Omar Hammami was a fairly normal kid from a small town in Alabama — “as a teenager, his passions veered between Shakespeare and Kurt Cobain, soccer and Nintendo” — who is now in Somalia, leading terrorist attacks for a group called Shabab, which is loosely affiliated with Al Qaeda.
In the three years since Hammami made his way to Somalia, his ascent into the Shabab’s leadership has put him in a class of his own, according to United States law-enforcement and intelligence officials. While other American terror suspects have drawn greater publicity, Hammami exercises a more powerful role, commanding guerrilla forces in the field, organizing attacks and plotting strategy with Qaeda operatives, the officials said. He has also emerged as something of a jihadist icon, starring in a recruitment campaign that has helped draw hundreds of foreign fighters to Somalia. “To have an American citizen that has risen to this kind of a rank in a terrorist organization - we have not seen that before,” a senior American law-enforcement official said earlier this month.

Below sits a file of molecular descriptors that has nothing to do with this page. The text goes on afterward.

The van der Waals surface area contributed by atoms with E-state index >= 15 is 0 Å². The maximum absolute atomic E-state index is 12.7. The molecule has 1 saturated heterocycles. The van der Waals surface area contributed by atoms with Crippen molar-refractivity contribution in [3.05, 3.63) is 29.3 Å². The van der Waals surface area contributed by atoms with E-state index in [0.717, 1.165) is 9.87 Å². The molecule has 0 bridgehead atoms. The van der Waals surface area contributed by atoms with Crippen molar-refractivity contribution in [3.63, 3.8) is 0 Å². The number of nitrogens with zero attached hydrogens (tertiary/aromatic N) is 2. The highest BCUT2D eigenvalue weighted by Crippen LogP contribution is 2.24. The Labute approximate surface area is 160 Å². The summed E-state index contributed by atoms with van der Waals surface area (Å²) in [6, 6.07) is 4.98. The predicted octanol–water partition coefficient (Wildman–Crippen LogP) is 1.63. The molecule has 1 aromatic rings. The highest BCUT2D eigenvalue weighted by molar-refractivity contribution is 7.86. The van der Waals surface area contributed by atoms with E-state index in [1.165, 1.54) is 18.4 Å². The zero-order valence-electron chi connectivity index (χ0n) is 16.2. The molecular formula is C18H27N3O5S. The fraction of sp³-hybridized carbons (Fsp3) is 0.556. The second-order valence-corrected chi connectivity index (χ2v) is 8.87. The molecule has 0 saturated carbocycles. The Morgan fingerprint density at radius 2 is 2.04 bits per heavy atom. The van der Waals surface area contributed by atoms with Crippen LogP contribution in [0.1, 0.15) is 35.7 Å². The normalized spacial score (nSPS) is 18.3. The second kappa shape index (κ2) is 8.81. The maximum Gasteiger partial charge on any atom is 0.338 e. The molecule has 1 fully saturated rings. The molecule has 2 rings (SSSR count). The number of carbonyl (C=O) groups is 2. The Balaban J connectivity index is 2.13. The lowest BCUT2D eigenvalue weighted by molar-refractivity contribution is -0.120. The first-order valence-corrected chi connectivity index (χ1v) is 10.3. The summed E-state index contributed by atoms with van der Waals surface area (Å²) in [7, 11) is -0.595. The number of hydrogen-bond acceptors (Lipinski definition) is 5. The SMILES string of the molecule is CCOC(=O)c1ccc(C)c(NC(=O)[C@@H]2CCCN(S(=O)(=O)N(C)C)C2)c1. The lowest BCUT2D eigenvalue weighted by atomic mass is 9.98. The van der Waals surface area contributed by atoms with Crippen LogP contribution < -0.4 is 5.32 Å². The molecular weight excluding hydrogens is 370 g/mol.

See also a New Yorker article about Adam Gadahn, an American who is now a member of Al Qaeda.